• DENAFRIPS

So, decision points: Ares II or Pontus II?

I love taking risks, especially when they pay off and I am surprised along the

journey.


I took a risk with my first Denafrips purchase, the Ares II DAC. No returns does

not offer much of a security blanket. Still, enough reviewers had praised the

sound, construction and customer service to take a chance. After all, I was not

spending many thousands of dollars like I would on audio gear of similar

reputation.


After a couple of non-critical listening days the surprises started. Many terms can

describe good audio but I’ll keep it to the things that matter most to me: a big

soundstage all around, tonal accuracy, instrument separation and a minimally

“grungy” high end. I don’t want to shudder as musical crescendos are about to

arrive. Fortunately, there was no need to cover my ears with the Ares II.


The Ares II gave me all I expected from reviews. It not just equalled but bettered

the performance of my PS Audio Directstream DAC, and at a fraction of the cost.

I was happy, yes, but I was looking for more. The sound from my rig approached

but did not yet match memories of live acoustic performances.


I was fortunate that by the time the Ares II arrived I already had the Willsenton

R8 tube amp and Klipsch Forte IV horn speakers. I needed a resolving, revealing

system to tell differences up the audio chain.


So how was I to get that elusive “more” that I could not adequately describe?

I could have chased once again after much higher priced gear. Instead, I opted to

test the waters with the Pontus II, next up the Denafrips DAC lineup to the Ares

II. I did not go for the top-of-the-line Denafrips Terminator, despite excellent

reviews, not when I could not return it. My budget limits risk-taking. There are

limits.


So, I risked it with the Pontus II, said to have technology from Denafrips

higher-end DACs. It was double the cost of the Ares II but still did not come close

to insanity pricing.


The Pontus II gave me more of everything I value. It definitely exceeded my

expectations. It was the Ares II on steroids. If you have a resolving system you

can easily appreciate what it does, unless your hearing is deficient or your

hearing aids are broken.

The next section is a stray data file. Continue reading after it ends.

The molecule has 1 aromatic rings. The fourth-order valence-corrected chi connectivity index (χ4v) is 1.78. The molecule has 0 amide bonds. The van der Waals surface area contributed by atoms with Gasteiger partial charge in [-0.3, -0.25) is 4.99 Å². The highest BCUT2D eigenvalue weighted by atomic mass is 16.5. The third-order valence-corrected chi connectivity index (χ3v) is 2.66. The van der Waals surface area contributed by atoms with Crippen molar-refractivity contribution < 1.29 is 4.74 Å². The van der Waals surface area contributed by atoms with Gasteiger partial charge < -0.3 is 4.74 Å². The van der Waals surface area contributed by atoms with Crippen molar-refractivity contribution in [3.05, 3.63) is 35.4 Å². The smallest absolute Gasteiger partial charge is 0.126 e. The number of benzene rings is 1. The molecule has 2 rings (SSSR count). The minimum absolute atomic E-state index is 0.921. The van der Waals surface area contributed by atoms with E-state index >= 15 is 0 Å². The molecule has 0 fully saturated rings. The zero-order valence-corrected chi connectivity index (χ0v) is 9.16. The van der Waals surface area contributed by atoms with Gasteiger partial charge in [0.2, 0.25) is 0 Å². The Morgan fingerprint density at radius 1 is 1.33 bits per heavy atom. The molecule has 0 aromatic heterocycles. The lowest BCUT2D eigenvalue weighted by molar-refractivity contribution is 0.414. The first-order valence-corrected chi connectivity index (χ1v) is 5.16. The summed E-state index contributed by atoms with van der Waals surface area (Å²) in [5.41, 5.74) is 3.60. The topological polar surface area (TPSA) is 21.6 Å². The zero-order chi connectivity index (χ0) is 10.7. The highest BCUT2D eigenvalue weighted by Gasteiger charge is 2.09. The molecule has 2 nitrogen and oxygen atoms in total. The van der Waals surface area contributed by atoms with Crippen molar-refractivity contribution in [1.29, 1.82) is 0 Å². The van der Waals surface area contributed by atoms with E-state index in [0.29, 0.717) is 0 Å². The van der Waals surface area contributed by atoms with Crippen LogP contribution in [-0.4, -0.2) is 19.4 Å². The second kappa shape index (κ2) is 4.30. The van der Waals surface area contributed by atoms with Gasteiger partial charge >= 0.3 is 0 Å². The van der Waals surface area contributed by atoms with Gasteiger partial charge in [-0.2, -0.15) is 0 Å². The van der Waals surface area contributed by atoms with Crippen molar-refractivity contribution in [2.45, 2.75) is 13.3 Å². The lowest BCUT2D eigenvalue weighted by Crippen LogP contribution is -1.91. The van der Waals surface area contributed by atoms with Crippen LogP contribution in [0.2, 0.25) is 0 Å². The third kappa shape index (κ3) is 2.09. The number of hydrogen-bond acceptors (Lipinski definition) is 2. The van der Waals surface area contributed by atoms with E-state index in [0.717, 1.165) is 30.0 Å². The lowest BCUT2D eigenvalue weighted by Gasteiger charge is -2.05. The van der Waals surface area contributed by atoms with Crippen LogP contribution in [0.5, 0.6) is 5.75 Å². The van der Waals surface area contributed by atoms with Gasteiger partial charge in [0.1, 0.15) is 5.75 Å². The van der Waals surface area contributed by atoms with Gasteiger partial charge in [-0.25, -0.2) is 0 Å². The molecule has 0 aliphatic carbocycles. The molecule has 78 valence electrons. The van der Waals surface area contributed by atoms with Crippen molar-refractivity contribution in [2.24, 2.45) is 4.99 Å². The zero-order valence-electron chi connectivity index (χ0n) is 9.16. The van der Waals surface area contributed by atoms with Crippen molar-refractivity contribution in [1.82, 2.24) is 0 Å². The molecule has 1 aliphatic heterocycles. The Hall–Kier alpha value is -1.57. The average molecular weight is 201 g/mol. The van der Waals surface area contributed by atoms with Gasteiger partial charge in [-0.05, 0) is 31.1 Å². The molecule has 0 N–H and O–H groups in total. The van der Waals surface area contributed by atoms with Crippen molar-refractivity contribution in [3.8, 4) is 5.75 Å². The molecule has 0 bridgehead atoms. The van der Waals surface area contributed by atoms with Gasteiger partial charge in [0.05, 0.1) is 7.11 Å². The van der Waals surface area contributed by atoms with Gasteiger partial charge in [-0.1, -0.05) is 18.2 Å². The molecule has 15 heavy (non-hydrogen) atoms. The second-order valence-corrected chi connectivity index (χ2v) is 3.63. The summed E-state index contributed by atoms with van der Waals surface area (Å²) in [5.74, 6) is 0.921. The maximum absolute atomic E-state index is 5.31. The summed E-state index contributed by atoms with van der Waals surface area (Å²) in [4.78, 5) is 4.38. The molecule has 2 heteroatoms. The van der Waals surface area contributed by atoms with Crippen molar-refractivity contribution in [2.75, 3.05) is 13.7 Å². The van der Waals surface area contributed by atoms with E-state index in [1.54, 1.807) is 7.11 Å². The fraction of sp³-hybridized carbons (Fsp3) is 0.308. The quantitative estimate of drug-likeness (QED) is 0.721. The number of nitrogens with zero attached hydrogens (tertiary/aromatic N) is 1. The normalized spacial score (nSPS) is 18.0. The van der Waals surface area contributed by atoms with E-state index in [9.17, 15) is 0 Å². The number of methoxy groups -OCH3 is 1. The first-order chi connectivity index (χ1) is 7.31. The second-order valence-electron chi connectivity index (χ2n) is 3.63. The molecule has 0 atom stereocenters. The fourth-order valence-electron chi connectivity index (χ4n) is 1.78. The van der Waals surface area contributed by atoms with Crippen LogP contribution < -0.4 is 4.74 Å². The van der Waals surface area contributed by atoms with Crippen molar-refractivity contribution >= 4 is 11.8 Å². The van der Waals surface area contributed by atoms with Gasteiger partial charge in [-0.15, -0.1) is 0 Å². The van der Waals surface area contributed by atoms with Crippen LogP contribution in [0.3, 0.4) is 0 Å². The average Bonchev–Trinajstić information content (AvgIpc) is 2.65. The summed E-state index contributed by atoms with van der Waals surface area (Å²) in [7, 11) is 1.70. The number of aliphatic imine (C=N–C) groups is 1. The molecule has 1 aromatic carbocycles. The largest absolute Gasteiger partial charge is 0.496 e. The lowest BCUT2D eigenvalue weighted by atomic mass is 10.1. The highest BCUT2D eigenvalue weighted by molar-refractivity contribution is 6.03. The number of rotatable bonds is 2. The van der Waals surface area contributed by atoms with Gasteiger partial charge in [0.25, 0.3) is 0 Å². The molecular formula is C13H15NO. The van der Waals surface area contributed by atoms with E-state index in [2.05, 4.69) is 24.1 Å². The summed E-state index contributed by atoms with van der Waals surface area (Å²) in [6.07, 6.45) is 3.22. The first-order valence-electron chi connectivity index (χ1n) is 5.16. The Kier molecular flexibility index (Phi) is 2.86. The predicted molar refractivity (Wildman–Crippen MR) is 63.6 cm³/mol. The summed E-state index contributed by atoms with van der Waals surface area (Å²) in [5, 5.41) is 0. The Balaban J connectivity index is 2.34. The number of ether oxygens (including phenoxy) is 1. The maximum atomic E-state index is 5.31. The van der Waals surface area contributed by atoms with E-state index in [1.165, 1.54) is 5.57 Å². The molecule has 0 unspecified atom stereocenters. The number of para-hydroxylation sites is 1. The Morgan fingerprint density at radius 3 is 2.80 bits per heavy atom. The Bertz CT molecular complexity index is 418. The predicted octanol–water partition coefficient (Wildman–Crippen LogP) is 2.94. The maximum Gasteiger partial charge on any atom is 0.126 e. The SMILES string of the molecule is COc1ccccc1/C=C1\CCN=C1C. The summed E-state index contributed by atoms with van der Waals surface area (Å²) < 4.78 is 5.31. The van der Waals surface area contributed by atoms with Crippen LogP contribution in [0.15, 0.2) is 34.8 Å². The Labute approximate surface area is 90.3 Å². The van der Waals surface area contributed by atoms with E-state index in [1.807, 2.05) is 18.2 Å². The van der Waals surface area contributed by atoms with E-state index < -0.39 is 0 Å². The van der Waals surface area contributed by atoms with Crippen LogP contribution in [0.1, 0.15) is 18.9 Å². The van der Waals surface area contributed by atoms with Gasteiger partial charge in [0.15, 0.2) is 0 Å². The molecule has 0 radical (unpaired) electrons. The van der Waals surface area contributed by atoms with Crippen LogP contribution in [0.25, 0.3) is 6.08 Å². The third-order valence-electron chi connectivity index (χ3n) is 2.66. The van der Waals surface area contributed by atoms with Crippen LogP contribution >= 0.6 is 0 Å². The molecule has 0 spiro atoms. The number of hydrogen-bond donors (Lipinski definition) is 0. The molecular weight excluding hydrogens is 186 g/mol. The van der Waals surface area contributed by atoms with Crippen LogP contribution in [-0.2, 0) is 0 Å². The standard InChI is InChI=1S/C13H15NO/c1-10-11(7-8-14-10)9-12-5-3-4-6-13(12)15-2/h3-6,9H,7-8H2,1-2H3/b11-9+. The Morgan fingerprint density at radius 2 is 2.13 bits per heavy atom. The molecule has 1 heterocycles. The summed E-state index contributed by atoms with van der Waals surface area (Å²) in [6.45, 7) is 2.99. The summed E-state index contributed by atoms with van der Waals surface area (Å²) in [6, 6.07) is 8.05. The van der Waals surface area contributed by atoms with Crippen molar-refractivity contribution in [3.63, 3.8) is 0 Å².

Still, I was looking for that hard-to-define “more”. Maybe “more” was that sense of

presence one feels at a live acoustic performance. I definitely was not looking to

have the musicians in my listening room, a now overused cliche. I wanted to feel

as if I was at a live performance. I was looking for what I call “Thereness.” I

wanted to hear concert-level volumes, power and clarity without distortion or

clipping.


Liking what I had from Denafrips, I started reading reviews of the Iris DDC

(Digital to Digital Converter), a device I was unfamiliar with. Fortunately, YouTube

reviewers came to the rescue with great explanations of what it did, its build

quality and performance.


A DDC is designed to clean up the noise, jitter and other unwanted USB interface

pollution. It’s a pollution control device. Again, the price of just over $500 USD

was worth risking the poverty line. So I got one. Nothing ventured, nothing

gained.


To be deadly honest, I did not expect much from the Iris DDC. If anything smelled

like snake oil, this was likely to be it. Then I was surprised yet again. All the good

Denafrips DAC traits were there with the Iris in the chain. However, this is when a

superhero came on the scene bringing the “more” I wanted.


It was as if Sean Connery, someone to whom I am sometimes unfairly compared,

had come into my listening space and said: “My name is Bond, James Bond.”

Authoritative, clear and very sensual. There he was. Or rather, there it was, the

piece I kept looking for in my audiophile experience. I got the feeling of

“Thereness”.


I was finally in my second row center, first-balcony seat at Orchestra Hall in

Chicago. Sitting practically on top of the orchestra, I felt the blast of effortless

concert-level sound, without distortion, even when all hell breaks loose on Mahler

symphonies.


Anyone who thinks that noise, jitter and timing from USB pollution does not

impact sound quality should experience the Ares II/Iris combo. Better yet, the

Pontus II/Iris pairing.


Not everyone is prone to take a risk on the more expensive Pontus II plus a

DDC, but the rewards are many for the few and the brave. I fortunately did not

have to decide which to keep and which to sell. I have both.



I would definitely recommend getting the Denafrips DAC you can afford, along

with the Iris DDC. I would also recommend the Pontus II over the Ares II. Besides

increased fidelity, it can connect to the Iris DDC with the higher resolution I2S

connector. The Ares II is limited to optical and coax. The Iris USB pollution

control benefits are still there, but can be appreciated to a greater extent via the

I2S connection.



So, decision points: Ares II or Pontus II? A no-brainer. The Pontus II is the clear

choice if you value more of all the good things a Denafrips DAC offers, plus

higher resolution. You’ll never come as close to affordable audio bliss as you now

can with the Pontus II and the Iris. Well, never say never.


My whole rig, not including speakers, cost less than a new PS Audio

Directstream DAC. If that unit is rated at the top by Stereophile, the Denafrips

products deserve similar ratings. My appreciation goes to YouTube reviewers.

They can do so much more than the print media.



I’m using both Denafrips DACs connected to one Iris. The Pontus II routes to my

main system, the Ares II feeds my office. Yes, it can provide pollution control

services for more than one DAC at a time, provided of course you have only one

USB source. Seldom has modest risk yielded so many benefits.




Credit:


Armando R

psalvet@dc.rr.com

California, United States



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